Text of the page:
Now if you chose to make things easy by entering the game as an established manager, you’re likely to get those requests granted — provided you’re generally making the board happy, as shown in the Board Confidence screen.
4. Improving Your Club’s Roster Is Important, But Don’t Neglect Your Staff
It’s understandable to focus on improving your first team so that you have a better chance of getting promoted to the next league or winning the top league’s championship. In order to win, you need better players, and it’s perfectly understandable if your main focus was on them. But those players need to remain healthy, and if injured, it would be best if they return to action sooner rather than later. You’ll also need good coaches to get the most out of your experienced players’ abilities while developing those of your younger prospects.
Lastly, you’ll need people with a good eye for talent, for finding those diamonds in the rough with untapped potential. In other words, your staff’s level of expertise needs to be consistent with your club’s reputation, and that applies to your physiotherapists, coaches, and scouts.
Choosing the Staff option in the Club sub-menu will give you an overview of who’s who as far as your club’s non-playing employees are concerned. Each coach, scout, and physio will have corresponding badges based on their expertise level — these are Gold, Silver, and Bronze badges, and these are, of course, arranged based on how good a staff member is.
If you’re managing a top-level club in your country’s top league, you probably wouldn’t want any Bronze staff members employed, while if you’re in the lower-tier leagues, having more than one Silver staff member may be a luxury.
If you see that your staff could use some shaking up — you would be notified of this in your Team Report, if it says you “need to improve the standard” of the backroom team — you can go to the Search sub-menu, then choose Staff Search. Replacing an outgoing staff member with an incoming one will cost you some money in most cases, but the good thing here is that staff members are much more affordable than players.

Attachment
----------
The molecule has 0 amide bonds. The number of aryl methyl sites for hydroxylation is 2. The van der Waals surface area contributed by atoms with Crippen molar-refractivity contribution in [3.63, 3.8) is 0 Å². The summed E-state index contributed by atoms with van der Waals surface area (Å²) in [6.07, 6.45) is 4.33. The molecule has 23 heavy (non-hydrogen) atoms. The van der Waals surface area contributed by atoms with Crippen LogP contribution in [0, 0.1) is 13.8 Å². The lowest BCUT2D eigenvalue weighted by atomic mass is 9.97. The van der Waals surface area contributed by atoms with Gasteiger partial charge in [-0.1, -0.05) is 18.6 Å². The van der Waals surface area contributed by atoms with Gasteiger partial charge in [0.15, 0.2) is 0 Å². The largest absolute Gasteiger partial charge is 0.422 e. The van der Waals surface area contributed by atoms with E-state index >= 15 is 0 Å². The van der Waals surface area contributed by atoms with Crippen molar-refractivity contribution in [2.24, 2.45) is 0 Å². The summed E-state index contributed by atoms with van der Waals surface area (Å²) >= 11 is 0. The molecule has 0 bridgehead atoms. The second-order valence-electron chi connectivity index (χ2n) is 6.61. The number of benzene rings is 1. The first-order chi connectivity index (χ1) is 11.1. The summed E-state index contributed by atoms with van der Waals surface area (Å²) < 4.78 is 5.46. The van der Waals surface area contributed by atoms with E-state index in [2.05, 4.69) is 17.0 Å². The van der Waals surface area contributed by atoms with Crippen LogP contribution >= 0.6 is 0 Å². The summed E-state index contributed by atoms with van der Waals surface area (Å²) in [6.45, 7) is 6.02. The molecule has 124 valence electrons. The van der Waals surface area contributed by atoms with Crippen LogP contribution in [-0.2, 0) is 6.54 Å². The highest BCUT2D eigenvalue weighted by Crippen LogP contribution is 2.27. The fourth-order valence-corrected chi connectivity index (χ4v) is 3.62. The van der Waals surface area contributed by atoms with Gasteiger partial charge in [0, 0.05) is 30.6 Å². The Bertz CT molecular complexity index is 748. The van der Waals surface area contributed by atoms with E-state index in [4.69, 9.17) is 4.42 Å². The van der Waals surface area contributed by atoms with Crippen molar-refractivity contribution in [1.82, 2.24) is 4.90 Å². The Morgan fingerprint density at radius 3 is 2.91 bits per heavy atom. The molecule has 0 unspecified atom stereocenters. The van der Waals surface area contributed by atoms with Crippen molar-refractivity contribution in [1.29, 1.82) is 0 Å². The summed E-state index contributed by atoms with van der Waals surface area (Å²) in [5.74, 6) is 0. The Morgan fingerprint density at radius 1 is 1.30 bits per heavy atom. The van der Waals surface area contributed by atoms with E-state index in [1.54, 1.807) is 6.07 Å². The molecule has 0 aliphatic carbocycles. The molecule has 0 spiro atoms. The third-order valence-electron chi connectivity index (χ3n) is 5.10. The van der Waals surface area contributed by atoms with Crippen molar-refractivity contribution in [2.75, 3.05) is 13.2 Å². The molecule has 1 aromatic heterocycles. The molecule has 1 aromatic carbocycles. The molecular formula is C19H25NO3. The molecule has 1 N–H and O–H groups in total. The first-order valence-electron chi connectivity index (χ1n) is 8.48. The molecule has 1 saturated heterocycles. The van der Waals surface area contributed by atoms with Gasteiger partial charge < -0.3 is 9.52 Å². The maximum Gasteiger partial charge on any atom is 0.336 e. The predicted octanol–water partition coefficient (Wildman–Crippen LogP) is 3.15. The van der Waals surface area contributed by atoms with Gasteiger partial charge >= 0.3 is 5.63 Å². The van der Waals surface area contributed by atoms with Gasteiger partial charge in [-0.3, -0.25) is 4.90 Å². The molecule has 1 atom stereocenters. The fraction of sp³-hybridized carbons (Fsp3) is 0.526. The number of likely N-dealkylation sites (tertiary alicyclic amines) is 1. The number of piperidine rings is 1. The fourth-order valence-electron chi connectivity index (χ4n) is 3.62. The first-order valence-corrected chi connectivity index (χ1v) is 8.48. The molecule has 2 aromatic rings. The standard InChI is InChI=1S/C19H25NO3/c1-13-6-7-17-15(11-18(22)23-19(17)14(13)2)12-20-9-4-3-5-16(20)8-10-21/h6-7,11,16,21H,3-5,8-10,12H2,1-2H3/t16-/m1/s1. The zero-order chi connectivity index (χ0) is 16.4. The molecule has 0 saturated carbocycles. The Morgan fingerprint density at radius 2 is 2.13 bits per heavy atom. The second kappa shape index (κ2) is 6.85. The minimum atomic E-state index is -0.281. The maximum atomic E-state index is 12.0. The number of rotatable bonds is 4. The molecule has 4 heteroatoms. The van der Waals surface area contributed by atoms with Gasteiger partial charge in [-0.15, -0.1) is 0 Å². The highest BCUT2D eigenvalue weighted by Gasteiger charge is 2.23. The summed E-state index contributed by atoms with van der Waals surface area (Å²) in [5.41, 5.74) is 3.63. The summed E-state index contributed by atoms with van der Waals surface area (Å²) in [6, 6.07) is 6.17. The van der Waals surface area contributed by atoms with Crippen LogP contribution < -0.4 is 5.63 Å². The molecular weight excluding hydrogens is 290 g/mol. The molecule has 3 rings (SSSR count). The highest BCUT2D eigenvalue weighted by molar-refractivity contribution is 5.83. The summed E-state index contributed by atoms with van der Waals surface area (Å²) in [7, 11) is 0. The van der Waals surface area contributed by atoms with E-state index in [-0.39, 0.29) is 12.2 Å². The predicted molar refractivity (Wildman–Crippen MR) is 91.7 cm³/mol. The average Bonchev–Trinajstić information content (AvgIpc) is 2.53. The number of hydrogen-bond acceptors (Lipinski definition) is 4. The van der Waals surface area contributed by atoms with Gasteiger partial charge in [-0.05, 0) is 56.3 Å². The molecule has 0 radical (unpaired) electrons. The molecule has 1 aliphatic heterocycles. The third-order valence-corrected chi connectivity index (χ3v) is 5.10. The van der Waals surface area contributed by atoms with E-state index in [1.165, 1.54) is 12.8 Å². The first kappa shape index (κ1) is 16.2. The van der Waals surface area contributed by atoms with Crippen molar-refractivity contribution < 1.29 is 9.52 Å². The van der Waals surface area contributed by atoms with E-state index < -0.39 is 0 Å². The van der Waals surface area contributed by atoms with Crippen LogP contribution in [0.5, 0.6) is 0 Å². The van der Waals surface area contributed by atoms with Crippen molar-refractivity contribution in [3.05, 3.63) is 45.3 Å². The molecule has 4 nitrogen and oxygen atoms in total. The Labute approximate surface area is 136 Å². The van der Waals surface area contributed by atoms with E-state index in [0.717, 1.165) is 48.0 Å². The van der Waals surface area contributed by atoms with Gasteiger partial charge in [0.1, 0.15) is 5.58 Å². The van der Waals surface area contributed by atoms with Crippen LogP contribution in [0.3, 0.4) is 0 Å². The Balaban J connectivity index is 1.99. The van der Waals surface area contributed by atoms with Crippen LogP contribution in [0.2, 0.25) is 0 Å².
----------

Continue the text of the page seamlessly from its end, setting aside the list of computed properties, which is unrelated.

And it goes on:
Upgrade your staff if you need to, because you just might feel the impact of a substandard backroom team when you least expect it! (e.g. a top player who gets injured and takes longer than expected to get back.)
5. Give Playing Time To Your Backups During Easy Matchups
Typically, the best way to ensure you have the best possible starting 11 per match is to go to your First Team, choose Clear Team under Actions, then choose Pick Team to let the game automatically choose the best starting lineup at any given time. This ensures that almost everything is taken into account and typically gives more players a chance to see the pitch, as top players are typically rested momentarily (say, for about a game or maybe two) once they’re too fatigued, thus giving a chance to your backups.
But take note that we said “almost everything” will be taken into account — what if you end up with a weaker lineup against a particularly tough opponent because most of your best players played their heart out as you scored a 5-0 win against your league’s whipping boys, or a lower-division club in cup play?
Unless you enjoy padding your stats with those matches against weak opposition (which should only be done at your own risk), you’re better off manually tweaking your starting lineup so you can keep those key players’ legs fresh (or fresher) for the more important matches.
If you see on the scouting report that you’re heavily favored to win, or if you simply notice that the other club is hardly likely to pull off an upset, you can take this opportunity to load your starting 11 with players you’d ordinarily field as substitutes — or leave out of the entire lineup on most cases. To ensure you don’t get upset, you can leave some regular starters in there, or field them as substitutes.
As you may surmise, this strategy works especially well if you’re controlling a high-reputation club, but if you’re managing a team in the lower leagues that happens to be in the top five of the standings, you can also explore this option. Just as usual, make sure to check your schedule in the Fixtures section so you can have a better idea of how to optimize your player rotation and guarantee that you don’t play an important match with many of your best players too tired to play up to par.
6. The ‘Personal’ and ‘Coach Report’ Sections – Getting To Know Your Players Better
When viewing the different player screens in Football Manager 2020 Mobile, you would probably view the default screen to check their attributes, the contract screen so you know when you should be renegotiating their current deals, and their stats screen more often than you would the others. But you should also be paying close attention to the Personal and Coach Report screens, and if you’re dealing with a younger player, their Training Report as well.